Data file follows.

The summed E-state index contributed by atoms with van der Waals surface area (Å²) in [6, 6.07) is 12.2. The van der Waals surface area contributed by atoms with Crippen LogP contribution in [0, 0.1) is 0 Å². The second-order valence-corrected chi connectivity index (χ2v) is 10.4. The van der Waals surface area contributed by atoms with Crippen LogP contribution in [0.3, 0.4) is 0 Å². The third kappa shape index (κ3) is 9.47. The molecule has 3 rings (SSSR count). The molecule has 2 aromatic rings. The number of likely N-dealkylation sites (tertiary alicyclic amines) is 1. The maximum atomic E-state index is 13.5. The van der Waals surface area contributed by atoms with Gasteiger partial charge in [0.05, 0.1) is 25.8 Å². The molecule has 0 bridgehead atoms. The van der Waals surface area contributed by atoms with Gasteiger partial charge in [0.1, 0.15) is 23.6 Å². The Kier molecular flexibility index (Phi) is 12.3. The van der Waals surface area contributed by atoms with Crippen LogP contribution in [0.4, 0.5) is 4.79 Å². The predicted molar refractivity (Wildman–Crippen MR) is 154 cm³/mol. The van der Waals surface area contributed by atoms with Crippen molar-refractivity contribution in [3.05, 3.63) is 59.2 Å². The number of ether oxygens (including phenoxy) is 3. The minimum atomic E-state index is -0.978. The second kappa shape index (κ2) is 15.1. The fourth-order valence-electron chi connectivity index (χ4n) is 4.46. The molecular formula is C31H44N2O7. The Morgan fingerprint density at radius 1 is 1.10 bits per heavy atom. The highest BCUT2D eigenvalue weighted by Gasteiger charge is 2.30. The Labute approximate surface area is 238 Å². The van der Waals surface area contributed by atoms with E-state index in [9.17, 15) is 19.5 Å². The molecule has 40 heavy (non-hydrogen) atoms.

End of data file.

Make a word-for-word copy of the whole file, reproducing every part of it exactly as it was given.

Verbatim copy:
The summed E-state index contributed by atoms with van der Waals surface area (Å²) in [6, 6.07) is 12.2. The van der Waals surface area contributed by atoms with Crippen LogP contribution in [0, 0.1) is 0 Å². The second-order valence-corrected chi connectivity index (χ2v) is 10.4. The van der Waals surface area contributed by atoms with Crippen LogP contribution in [0.3, 0.4) is 0 Å². The third kappa shape index (κ3) is 9.47. The molecule has 3 rings (SSSR count). The molecule has 2 aromatic rings. The number of likely N-dealkylation sites (tertiary alicyclic amines) is 1. The maximum atomic E-state index is 13.5. The van der Waals surface area contributed by atoms with Gasteiger partial charge in [0.05, 0.1) is 25.8 Å². The molecule has 0 bridgehead atoms. The van der Waals surface area contributed by atoms with Gasteiger partial charge in [0.1, 0.15) is 23.6 Å². The Kier molecular flexibility index (Phi) is 12.3. The van der Waals surface area contributed by atoms with Crippen LogP contribution in [0.4, 0.5) is 4.79 Å². The predicted molar refractivity (Wildman–Crippen MR) is 154 cm³/mol. The van der Waals surface area contributed by atoms with Crippen molar-refractivity contribution in [3.05, 3.63) is 59.2 Å². The number of ether oxygens (including phenoxy) is 3. The minimum atomic E-state index is -0.978. The second kappa shape index (κ2) is 15.1. The fourth-order valence-electron chi connectivity index (χ4n) is 4.46. The molecular formula is C31H44N2O7. The Morgan fingerprint density at radius 1 is 1.10 bits per heavy atom. The highest BCUT2D eigenvalue weighted by Gasteiger charge is 2.30. The Labute approximate surface area is 238 Å². The van der Waals surface area contributed by atoms with E-state index in [9.17, 15) is 19.5 Å². The molecule has 40 heavy (non-hydrogen) atoms.